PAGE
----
From the relentless creativity of 1992 Real World Recording Week came a project as joyous as it was powerful — and unusual. Farafina, a percussion ensemble from an arts school in the landlocked West African nation of Burkina Faso. Two producers: iconic American-Panamanian jazz drummer Billy Cobham, of Miles Davis fame, and Daniel Lanois, Canadian uber-producer for such A-listers as U2, Bob Dylan and Peter Gabriel. Over two days —Cobham for Day One, Lanois for Day Two— Farafina’s mighty tapestry of textures, their gigantic fusion of melody, harmony and rhythm, walloped the English county of Wiltshire, entrancing all who heard it.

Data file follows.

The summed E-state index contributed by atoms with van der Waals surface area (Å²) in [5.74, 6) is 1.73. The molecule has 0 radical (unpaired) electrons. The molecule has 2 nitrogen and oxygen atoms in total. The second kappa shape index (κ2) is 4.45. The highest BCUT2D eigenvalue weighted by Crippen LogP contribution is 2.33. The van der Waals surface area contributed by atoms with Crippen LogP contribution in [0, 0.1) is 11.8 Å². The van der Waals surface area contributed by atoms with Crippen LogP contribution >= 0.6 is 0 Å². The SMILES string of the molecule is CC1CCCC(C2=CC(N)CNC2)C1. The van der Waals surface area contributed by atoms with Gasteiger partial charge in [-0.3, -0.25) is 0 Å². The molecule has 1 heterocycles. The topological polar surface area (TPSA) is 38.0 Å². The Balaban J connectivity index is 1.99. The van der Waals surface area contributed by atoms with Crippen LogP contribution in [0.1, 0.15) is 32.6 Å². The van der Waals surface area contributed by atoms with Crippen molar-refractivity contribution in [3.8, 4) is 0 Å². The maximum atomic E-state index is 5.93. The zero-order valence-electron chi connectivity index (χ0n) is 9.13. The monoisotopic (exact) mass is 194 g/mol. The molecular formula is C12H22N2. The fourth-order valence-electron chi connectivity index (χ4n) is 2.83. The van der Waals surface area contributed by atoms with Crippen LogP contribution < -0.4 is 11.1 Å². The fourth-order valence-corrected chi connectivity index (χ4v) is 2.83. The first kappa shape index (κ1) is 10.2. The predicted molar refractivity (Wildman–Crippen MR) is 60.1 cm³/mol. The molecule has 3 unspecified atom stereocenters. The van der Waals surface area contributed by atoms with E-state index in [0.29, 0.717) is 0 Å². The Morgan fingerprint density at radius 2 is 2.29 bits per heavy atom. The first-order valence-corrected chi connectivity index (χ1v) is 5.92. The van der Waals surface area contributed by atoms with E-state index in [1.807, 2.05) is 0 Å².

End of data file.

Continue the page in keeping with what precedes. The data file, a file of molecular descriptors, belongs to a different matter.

The story-songs Farafina unleash on percussion including djembe, tama and the thundering doumdouba bass drum; on flute, kora, soukou violin and two wooden balafon xylophones, were co-written by the many ensemble members, each of them steeped in the ancient art of the Manding griots. Vocals, too, are shared, weaving melodically alongside flute and kora and on the dreamy ‘Dounounia’, the flugelhorn of David DeVries and the kit drums of Billy Cobham (who also guests on the explosive ‘Bi Mousso’). Call-and-response is frequent. Communication —between musicians, musicians and producers, the music and the listener— is key. Dancing is inevitable.